Fire vastly increased the amount of energy available for people to use. Human respiration dissipates 2–10 calories per minute, a camp fire covering one square metre releases approximately three to four orders of magnitude more, and the output of a 1,000 megawatt-hour power plant expends yet higher orders of magnitude than the energy produced by human respiration.
Second, humans have been blessed by a relatively stable climate over the past 7,000 years, although mean global variations of less than 1℃ were sufficient to cause serious disruption to agriculture and a decline to collapse of civilisations.
Ice core evidence for the concentration of greenhouse gases and atmospheric temperatures during the last 740,000 years suggests highly unstable and often extreme climates during the ice ages (glacial) and during abrupt cooling phases (called “stadials”) during warmer (interglacial) periods, preventing the development of farming.
A stable climate developed around 7,000 years ago. This allowed large-scale Neolithic production of extra food and thereby the emergence of villages, towns and later cities. This opened the way for Homo sapiens to expand its population and trigger energy output by huge amounts.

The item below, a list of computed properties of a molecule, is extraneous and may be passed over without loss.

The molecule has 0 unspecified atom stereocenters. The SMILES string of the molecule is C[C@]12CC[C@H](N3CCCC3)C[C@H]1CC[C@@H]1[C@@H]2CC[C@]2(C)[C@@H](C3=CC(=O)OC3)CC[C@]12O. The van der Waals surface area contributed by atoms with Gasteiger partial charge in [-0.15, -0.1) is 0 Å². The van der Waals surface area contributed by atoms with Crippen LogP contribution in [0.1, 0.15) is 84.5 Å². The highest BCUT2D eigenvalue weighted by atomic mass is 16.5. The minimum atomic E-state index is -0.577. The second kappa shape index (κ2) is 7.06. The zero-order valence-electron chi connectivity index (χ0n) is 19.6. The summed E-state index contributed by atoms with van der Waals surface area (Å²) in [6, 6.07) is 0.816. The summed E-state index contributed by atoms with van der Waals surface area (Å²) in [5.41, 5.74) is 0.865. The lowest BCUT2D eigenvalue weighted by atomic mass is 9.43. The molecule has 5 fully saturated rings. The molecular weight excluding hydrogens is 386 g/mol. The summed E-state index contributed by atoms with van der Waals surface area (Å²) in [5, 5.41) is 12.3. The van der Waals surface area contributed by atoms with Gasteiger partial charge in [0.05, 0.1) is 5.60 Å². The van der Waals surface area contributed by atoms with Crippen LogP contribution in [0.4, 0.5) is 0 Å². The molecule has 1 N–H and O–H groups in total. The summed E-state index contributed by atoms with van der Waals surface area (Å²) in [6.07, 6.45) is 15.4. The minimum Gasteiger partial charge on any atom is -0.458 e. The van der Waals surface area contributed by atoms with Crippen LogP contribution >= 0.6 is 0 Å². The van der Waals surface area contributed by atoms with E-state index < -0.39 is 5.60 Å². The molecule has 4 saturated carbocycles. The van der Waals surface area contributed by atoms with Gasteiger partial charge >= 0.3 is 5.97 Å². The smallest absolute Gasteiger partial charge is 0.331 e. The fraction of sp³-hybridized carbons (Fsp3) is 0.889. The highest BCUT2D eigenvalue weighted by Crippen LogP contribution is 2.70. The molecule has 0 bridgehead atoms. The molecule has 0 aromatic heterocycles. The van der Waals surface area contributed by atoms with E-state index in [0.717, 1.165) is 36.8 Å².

Thus, despite their high intelligence, humans were largely restricted to hunting and gathering until they mastered fire and then until the climate stabilised enough to allow farming.
Since the onset of the industrial age, humans have released more than 600 billion tonnes of carbon, pushing mean global temperatures up by around 1°C globally, or 1.5°C on the continents.
Allowing for the cooling effects of sulphur aerosols (which reflect sunlight), the rise in temperatures is closer to 2°C, a mean global temperature similar to the Pliocene (2.6 – 5.3 million years ago). More recently the rise of atmospheric CO₂ accelerated, to rates higher than 3ppm per year during 2012-2016.
While we know a lot about what may happen in a warming world, widely agreed projections of future temperatures do not include the possibility of abrupt climate tipping point events.
Following the peak of previous warm periods, the Atlantic Mid-Ocean Circulation (AMOC) has repeatedly collapsed due to the melting Greenland ice sheet and flow of cold meltwater into the ocean, triggering much colder temperatures, followed by further warming. Examples are the cold Younger Dryas (12,900-11,700 years ago) and the collapse of the North American ice sheet about 8,200 years ago.
A future AMOC collapse may be signified by a growing cold region southeast of Greenland in the North Atlantic. An AMOC collapse will trigger a sharp decline in temperatures in the North Atlantic region for a limited but unspecified period. With high atmospheric CO₂ levels, such a collapse would be followed by renewed warming.
Recent history inexorably links human civilisation to the Earth’s climate. Given its mastery of fire and nuclear fission, humanity would need to be both wise and in control if it is to avert the energy released from these sources from threatening nature and its own future.
Read article at The Conversation.